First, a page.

Tuesday, December 28, 2010

19th Century Liberals

Via a blogroll request, here's 'March the Fury' - a self-styled socialist student blog from Cornwall with a good post on what the 19th Century Liberals could tell their political heirs in the Lib-Dems.

It reminds me of the post that I've probably linked to more frequently than any other - this one from Pete on 19th Century anarchism - with it's links to radical liberalism.

Taking notes

Less a blog-post and more of a request for a few pointers:

I've been thinking (idly) about how teaching works recently - after hearing the Freakonomics podcast on how collaborative filtering could revolutionise teaching (think commercial radio v Last.FM and swap the monolithic playlists / curriculum for a jigsaw of personalised lessons catering to our preferred way of learning and different aptitudes).

One question particularly intrigues me: has anyone ever conducted a study on how different people collect and organise their thoughts? For me, formal education always felt a bit futile until the Word Processor came along. My illegible handwriting combined with a dislike of passive lecture-attendance made my first degree a joyless chore that earned me an unremarkable 2.2 in the 1980s.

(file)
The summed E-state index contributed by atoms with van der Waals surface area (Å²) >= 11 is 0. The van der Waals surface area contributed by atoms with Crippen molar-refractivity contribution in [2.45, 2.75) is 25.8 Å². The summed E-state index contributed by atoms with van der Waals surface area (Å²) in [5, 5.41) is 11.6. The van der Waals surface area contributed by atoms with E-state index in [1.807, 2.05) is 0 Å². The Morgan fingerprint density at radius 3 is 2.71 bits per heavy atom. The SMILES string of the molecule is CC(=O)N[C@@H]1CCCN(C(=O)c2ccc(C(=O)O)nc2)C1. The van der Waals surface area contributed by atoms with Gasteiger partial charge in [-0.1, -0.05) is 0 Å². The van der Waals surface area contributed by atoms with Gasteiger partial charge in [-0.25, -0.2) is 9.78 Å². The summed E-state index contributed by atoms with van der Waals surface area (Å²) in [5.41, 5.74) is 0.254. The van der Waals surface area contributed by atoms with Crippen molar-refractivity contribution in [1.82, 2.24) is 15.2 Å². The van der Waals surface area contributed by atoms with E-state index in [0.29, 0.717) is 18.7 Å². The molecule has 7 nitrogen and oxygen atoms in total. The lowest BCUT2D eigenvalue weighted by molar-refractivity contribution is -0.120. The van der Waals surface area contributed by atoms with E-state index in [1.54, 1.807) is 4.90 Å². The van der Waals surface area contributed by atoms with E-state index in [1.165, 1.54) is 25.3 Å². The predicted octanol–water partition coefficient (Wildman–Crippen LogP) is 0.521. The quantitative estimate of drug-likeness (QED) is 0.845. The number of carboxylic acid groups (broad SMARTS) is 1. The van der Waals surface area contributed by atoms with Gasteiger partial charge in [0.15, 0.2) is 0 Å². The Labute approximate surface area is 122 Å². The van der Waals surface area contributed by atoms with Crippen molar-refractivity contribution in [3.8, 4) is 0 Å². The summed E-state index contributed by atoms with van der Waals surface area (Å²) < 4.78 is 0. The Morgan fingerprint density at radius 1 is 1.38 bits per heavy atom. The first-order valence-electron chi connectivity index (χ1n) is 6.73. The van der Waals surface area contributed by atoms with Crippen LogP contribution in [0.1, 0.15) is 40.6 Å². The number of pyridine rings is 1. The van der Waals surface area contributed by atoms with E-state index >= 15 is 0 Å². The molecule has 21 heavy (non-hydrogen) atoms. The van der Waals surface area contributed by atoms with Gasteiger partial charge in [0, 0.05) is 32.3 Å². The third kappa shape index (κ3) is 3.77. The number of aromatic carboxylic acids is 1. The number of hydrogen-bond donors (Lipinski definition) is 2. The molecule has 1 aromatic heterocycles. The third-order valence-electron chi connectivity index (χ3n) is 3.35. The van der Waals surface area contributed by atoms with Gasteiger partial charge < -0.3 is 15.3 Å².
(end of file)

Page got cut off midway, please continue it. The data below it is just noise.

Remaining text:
A few years later, having acquired a PC with a Word Processor (they'd practically been invented in the intervening years) I thoroughly enjoyed a part-time Masters degree in the mid-1990s. I found it a great deal easier to organise my thoughts and find out what my conclusions were. As I've said loads of times here before, the main reason that I use the blog is because 'I don't know what I think until I read what I've written.'

I work things out by drafting them into an article for others to read. That's my way of working things out. It helps me even if it does nothing for anyone else.

A few weeks ago, I was at a meeting with a creative agency and watched one of their team do some quite remarkable note taking that involved elaborate doodles. Not only did it help him stay on top of the meeting, he kept showing us his progress and we all could work out what we wanted as well.

On the other hand, I've always found that mind-mapping just leaves me more confused that I was beforehand.

Taking / organising notes is, IMHO, a hugely under-rated skill. It's the essential pre-condition to effective study or decision-making. Like musicians need to know their scales or athletes need core strength and stamina, it seems to me that we should all have spent more time understanding what kind of note-taking works for us. It could either be some kind of training in doing it properly, or some kind of diagnostic to find out what type of note-taking works best for each of us.

Has anyone seen any articles about this? I'd be interested to read them.

Update: This, via Jon Worth. Oddly, the RSA Animate series was one of the things that got me thinking about this in the first place.

Thursday, December 23, 2010

Seeing and knowing

What we see (and see more of)...




... and what we know: